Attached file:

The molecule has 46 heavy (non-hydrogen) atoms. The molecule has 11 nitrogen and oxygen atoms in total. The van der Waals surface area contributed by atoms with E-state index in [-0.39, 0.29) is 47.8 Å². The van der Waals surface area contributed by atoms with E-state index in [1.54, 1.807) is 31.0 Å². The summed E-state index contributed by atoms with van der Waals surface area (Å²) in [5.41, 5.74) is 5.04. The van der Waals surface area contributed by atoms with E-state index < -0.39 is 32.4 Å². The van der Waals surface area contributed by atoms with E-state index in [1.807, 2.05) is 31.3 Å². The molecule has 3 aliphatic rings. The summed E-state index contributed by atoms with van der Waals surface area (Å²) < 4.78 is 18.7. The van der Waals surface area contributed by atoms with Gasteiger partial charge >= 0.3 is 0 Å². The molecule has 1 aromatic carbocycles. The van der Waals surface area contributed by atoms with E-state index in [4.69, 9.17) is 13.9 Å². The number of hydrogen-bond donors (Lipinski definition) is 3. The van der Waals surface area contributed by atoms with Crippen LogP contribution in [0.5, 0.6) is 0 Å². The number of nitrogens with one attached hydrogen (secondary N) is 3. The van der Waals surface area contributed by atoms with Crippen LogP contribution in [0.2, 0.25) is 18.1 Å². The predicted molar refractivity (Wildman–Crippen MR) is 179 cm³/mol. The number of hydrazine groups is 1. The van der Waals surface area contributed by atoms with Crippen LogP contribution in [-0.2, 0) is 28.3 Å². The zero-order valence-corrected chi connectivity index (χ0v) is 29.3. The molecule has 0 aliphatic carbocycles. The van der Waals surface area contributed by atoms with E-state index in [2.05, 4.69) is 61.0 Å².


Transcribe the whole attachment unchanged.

The molecule has 46 heavy (non-hydrogen) atoms. The molecule has 11 nitrogen and oxygen atoms in total. The van der Waals surface area contributed by atoms with E-state index in [-0.39, 0.29) is 47.8 Å². The van der Waals surface area contributed by atoms with E-state index in [1.54, 1.807) is 31.0 Å². The summed E-state index contributed by atoms with van der Waals surface area (Å²) in [5.41, 5.74) is 5.04. The van der Waals surface area contributed by atoms with E-state index < -0.39 is 32.4 Å². The van der Waals surface area contributed by atoms with E-state index in [1.807, 2.05) is 31.3 Å². The molecule has 3 aliphatic rings. The summed E-state index contributed by atoms with van der Waals surface area (Å²) < 4.78 is 18.7. The van der Waals surface area contributed by atoms with Gasteiger partial charge >= 0.3 is 0 Å². The molecule has 1 aromatic carbocycles. The van der Waals surface area contributed by atoms with E-state index in [4.69, 9.17) is 13.9 Å². The number of hydrogen-bond donors (Lipinski definition) is 3. The van der Waals surface area contributed by atoms with Crippen LogP contribution in [0.5, 0.6) is 0 Å². The number of nitrogens with one attached hydrogen (secondary N) is 3. The van der Waals surface area contributed by atoms with Crippen LogP contribution in [0.2, 0.25) is 18.1 Å². The predicted molar refractivity (Wildman–Crippen MR) is 179 cm³/mol. The number of hydrazine groups is 1. The van der Waals surface area contributed by atoms with Crippen LogP contribution in [-0.2, 0) is 28.3 Å². The zero-order valence-corrected chi connectivity index (χ0v) is 29.3. The molecule has 0 aliphatic carbocycles. The van der Waals surface area contributed by atoms with E-state index in [2.05, 4.69) is 61.0 Å².